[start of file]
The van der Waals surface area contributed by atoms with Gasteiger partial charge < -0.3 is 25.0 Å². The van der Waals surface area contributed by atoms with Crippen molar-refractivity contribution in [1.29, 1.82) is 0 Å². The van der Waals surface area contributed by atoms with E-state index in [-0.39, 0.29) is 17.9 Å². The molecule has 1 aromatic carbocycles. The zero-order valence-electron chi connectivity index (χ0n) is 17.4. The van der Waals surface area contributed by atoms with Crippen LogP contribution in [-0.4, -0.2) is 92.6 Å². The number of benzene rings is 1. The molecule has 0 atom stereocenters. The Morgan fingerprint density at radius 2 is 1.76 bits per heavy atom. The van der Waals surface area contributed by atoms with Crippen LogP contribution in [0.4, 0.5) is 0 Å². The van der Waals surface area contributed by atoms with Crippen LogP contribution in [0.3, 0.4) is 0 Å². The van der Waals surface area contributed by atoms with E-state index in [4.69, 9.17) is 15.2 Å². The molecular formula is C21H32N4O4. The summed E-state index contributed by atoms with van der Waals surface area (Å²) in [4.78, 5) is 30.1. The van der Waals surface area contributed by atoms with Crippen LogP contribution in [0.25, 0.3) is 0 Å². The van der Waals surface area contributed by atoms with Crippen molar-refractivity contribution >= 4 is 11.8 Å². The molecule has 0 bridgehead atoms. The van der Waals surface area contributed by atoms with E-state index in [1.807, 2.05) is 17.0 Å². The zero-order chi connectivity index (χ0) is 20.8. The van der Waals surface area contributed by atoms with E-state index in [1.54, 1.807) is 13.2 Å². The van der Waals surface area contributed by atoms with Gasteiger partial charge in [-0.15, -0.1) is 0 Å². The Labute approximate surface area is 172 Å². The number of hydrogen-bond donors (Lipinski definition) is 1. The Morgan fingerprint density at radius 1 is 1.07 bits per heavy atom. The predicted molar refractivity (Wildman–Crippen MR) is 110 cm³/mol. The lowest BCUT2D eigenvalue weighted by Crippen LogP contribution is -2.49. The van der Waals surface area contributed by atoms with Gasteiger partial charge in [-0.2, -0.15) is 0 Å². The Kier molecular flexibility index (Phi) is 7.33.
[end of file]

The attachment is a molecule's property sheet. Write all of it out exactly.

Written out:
The van der Waals surface area contributed by atoms with Gasteiger partial charge < -0.3 is 25.0 Å². The van der Waals surface area contributed by atoms with Crippen molar-refractivity contribution in [1.29, 1.82) is 0 Å². The van der Waals surface area contributed by atoms with E-state index in [-0.39, 0.29) is 17.9 Å². The molecule has 1 aromatic carbocycles. The zero-order valence-electron chi connectivity index (χ0n) is 17.4. The van der Waals surface area contributed by atoms with Crippen LogP contribution in [-0.4, -0.2) is 92.6 Å². The number of benzene rings is 1. The molecule has 0 atom stereocenters. The Morgan fingerprint density at radius 2 is 1.76 bits per heavy atom. The van der Waals surface area contributed by atoms with Crippen LogP contribution in [0.4, 0.5) is 0 Å². The van der Waals surface area contributed by atoms with Crippen LogP contribution in [0.3, 0.4) is 0 Å². The van der Waals surface area contributed by atoms with E-state index in [4.69, 9.17) is 15.2 Å². The molecular formula is C21H32N4O4. The summed E-state index contributed by atoms with van der Waals surface area (Å²) in [4.78, 5) is 30.1. The van der Waals surface area contributed by atoms with Crippen LogP contribution in [0.25, 0.3) is 0 Å². The van der Waals surface area contributed by atoms with Crippen molar-refractivity contribution >= 4 is 11.8 Å². The molecule has 0 bridgehead atoms. The van der Waals surface area contributed by atoms with E-state index in [1.807, 2.05) is 17.0 Å². The zero-order chi connectivity index (χ0) is 20.8. The van der Waals surface area contributed by atoms with E-state index in [1.54, 1.807) is 13.2 Å². The van der Waals surface area contributed by atoms with Gasteiger partial charge in [-0.15, -0.1) is 0 Å². The Labute approximate surface area is 172 Å². The number of hydrogen-bond donors (Lipinski definition) is 1. The Morgan fingerprint density at radius 1 is 1.07 bits per heavy atom. The predicted molar refractivity (Wildman–Crippen MR) is 110 cm³/mol. The lowest BCUT2D eigenvalue weighted by Crippen LogP contribution is -2.49. The van der Waals surface area contributed by atoms with Gasteiger partial charge in [-0.2, -0.15) is 0 Å². The Kier molecular flexibility index (Phi) is 7.33.